Growth and Strategy

Bar Chart Showing Growth - Landscaper

Growth and Strategy

Bar Chart Showing Growth - Landscaper

Sometimes businesses forget the very simple principle that it is easier to sell a new product to an existing customer than it is to go out and find a new customer.

There is a cost associated with acquiring each new customer in your business. Once you have gained a new customer you will want to get the biggest return on that investment you can.  Growing your business is good, but making more money is great.  So when you are looking for growth ideas for business, always start by asking yourself if it will provide a positive outcome.

First, take into account your team’s capabilities when evaluating a growth idea. Do you have the proper training, certification, licensing as well as practical knowledge necessary to be successful with the new product or service idea? The landscape industry has low barriers to entry, and unfortunately, many people start offering a new product or service and do not have the knowledge or skills to know how to properly estimate and perform the service.

Second, consider how well your new product or service idea actually matches your businesses current assets such as equipment, tools and your current staff.  Ideally, the new product or service you want to add should be a part of your company’s overall strategic direction. As Richard P. Rumelt notes in his book Good Strategy Bad Strategy: The Difference and Why It Matters, A good strategy doesn’t just draw on an existing strength; it creates strength through the coherence of its design.”1

Your ideas should be included and complimentary to your written business plan.  For people who are not very familiar with the landscape industry, they may believe that the services provided by landscape professionals does not require a great deal of knowledge or skills.  And even for those of us who have been in the industry a long time, many people under estimate the complexities that are in each new product or service category.

The difficult part of the landscape industry is so much of the actual training occurs on the job, from manufacturers and suppliers and from trade associations.  Getting yourself trained on a new product or service you are considering can often be difficult, but training is critical for you to profitably offer a new product or service.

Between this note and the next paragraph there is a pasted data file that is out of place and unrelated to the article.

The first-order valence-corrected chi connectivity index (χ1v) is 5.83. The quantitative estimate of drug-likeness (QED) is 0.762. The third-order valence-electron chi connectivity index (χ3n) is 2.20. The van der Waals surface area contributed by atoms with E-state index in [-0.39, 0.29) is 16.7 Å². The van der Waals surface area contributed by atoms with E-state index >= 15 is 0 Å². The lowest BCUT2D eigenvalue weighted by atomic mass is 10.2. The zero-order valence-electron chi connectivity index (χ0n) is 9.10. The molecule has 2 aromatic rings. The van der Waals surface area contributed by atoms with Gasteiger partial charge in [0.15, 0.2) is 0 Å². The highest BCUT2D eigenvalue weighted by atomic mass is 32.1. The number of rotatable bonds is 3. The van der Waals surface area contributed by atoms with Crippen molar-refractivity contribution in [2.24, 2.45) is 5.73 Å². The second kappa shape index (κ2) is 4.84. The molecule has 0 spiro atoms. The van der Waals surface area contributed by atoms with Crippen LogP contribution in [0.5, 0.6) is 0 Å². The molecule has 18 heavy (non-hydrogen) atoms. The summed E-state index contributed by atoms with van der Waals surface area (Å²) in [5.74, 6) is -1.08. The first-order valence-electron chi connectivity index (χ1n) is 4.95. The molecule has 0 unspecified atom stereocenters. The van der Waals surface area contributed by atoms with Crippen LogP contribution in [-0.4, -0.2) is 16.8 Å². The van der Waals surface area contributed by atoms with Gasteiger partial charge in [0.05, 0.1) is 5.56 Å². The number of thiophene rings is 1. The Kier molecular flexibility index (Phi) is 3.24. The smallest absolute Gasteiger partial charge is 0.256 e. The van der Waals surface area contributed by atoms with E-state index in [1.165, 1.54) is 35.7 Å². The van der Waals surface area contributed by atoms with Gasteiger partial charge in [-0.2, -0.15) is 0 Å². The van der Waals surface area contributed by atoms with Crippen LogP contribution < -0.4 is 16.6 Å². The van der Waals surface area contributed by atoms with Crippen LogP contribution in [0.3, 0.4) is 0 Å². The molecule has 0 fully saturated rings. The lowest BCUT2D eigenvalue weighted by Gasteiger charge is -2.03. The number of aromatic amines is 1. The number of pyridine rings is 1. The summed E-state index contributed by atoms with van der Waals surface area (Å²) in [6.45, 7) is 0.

Third, as with all aspects of your business, make sure you will have a written process for the product or service before you start offering it. Ask yourself if this new product or service is going to detract or negatively impact the processes you currently have in place.  You probably have heard of the law of unintended consequences. Adding a new product or service can create situations or outcomes you might not have foreseen.  A little bit of home work on the front end or writing out a process first can help you avoid mistakes down the road.

Fourth, and perhaps most importantly, make sure you have a strong working knowledge on how to properly estimate and price your new product or service so you are making money offering it!

The good news is that whatever part of the landscape industry you are participating in today, there are many growth opportunities for your business you may be overlooking everyday. When you get started just make sure it fits your company’s strategic plan. As Rumelt reminds us, “Good strategy requires leaders who are willing and able to say no to a wide variety of actions and interests. Strategy is at least as much about what an organization does not do, as it is about what it does.”1

Good Strategy Bad Strategy: The Difference and Why It Matters, Richard Rumelt

 

 

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